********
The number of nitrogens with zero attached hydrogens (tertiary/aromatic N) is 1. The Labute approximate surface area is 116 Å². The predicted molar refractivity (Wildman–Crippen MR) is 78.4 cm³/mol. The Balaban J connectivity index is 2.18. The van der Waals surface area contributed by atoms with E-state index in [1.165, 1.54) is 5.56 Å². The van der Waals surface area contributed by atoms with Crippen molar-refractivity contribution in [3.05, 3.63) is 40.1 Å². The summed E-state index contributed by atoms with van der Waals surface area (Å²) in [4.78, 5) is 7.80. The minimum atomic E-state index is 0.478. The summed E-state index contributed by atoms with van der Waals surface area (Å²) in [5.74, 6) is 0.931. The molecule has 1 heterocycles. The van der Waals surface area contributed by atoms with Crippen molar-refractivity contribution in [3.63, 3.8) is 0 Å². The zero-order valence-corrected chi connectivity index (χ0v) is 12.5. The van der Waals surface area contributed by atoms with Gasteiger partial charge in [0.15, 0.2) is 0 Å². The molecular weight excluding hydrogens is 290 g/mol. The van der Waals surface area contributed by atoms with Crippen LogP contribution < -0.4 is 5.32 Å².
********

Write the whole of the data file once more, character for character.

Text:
The number of nitrogens with zero attached hydrogens (tertiary/aromatic N) is 1. The Labute approximate surface area is 116 Å². The predicted molar refractivity (Wildman–Crippen MR) is 78.4 cm³/mol. The Balaban J connectivity index is 2.18. The van der Waals surface area contributed by atoms with E-state index in [1.165, 1.54) is 5.56 Å². The van der Waals surface area contributed by atoms with Crippen molar-refractivity contribution in [3.05, 3.63) is 40.1 Å². The summed E-state index contributed by atoms with van der Waals surface area (Å²) in [4.78, 5) is 7.80. The minimum atomic E-state index is 0.478. The summed E-state index contributed by atoms with van der Waals surface area (Å²) in [5.74, 6) is 0.931. The molecule has 1 heterocycles. The van der Waals surface area contributed by atoms with Crippen molar-refractivity contribution in [3.63, 3.8) is 0 Å². The zero-order valence-corrected chi connectivity index (χ0v) is 12.5. The van der Waals surface area contributed by atoms with Gasteiger partial charge in [0.15, 0.2) is 0 Å². The molecular weight excluding hydrogens is 290 g/mol. The van der Waals surface area contributed by atoms with Crippen LogP contribution < -0.4 is 5.32 Å².